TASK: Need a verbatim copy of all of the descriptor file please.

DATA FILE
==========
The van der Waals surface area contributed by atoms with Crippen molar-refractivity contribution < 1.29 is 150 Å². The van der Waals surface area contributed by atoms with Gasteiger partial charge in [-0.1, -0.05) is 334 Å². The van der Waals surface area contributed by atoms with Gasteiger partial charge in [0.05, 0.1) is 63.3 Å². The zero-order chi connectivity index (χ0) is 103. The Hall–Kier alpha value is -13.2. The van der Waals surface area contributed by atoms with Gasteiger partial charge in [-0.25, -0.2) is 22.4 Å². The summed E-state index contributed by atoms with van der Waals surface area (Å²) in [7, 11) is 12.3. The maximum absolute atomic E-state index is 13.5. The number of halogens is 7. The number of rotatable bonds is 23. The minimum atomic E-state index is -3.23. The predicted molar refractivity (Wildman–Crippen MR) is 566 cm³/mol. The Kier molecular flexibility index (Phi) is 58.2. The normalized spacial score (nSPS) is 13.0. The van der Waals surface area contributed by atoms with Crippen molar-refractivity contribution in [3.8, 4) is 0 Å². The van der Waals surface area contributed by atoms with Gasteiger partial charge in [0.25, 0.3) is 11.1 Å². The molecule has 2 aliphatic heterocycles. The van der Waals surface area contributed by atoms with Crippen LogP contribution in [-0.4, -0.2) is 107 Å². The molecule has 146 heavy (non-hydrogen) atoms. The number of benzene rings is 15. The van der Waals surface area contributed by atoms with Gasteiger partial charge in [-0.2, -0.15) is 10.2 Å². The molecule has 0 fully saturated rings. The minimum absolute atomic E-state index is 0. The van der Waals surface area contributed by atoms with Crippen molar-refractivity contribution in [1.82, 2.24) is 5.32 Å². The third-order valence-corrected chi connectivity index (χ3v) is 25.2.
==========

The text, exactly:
The van der Waals surface area contributed by atoms with Crippen molar-refractivity contribution < 1.29 is 150 Å². The van der Waals surface area contributed by atoms with Gasteiger partial charge in [-0.1, -0.05) is 334 Å². The van der Waals surface area contributed by atoms with Gasteiger partial charge in [0.05, 0.1) is 63.3 Å². The zero-order chi connectivity index (χ0) is 103. The Hall–Kier alpha value is -13.2. The van der Waals surface area contributed by atoms with Gasteiger partial charge in [-0.25, -0.2) is 22.4 Å². The summed E-state index contributed by atoms with van der Waals surface area (Å²) in [7, 11) is 12.3. The maximum absolute atomic E-state index is 13.5. The number of halogens is 7. The number of rotatable bonds is 23. The minimum atomic E-state index is -3.23. The predicted molar refractivity (Wildman–Crippen MR) is 566 cm³/mol. The Kier molecular flexibility index (Phi) is 58.2. The normalized spacial score (nSPS) is 13.0. The van der Waals surface area contributed by atoms with Crippen molar-refractivity contribution in [3.8, 4) is 0 Å². The van der Waals surface area contributed by atoms with Gasteiger partial charge in [0.25, 0.3) is 11.1 Å². The molecule has 2 aliphatic heterocycles. The van der Waals surface area contributed by atoms with Crippen LogP contribution in [-0.4, -0.2) is 107 Å². The molecule has 146 heavy (non-hydrogen) atoms. The number of benzene rings is 15. The van der Waals surface area contributed by atoms with Gasteiger partial charge in [-0.2, -0.15) is 10.2 Å². The molecule has 0 fully saturated rings. The minimum absolute atomic E-state index is 0. The van der Waals surface area contributed by atoms with Crippen molar-refractivity contribution in [1.82, 2.24) is 5.32 Å². The third-order valence-corrected chi connectivity index (χ3v) is 25.2.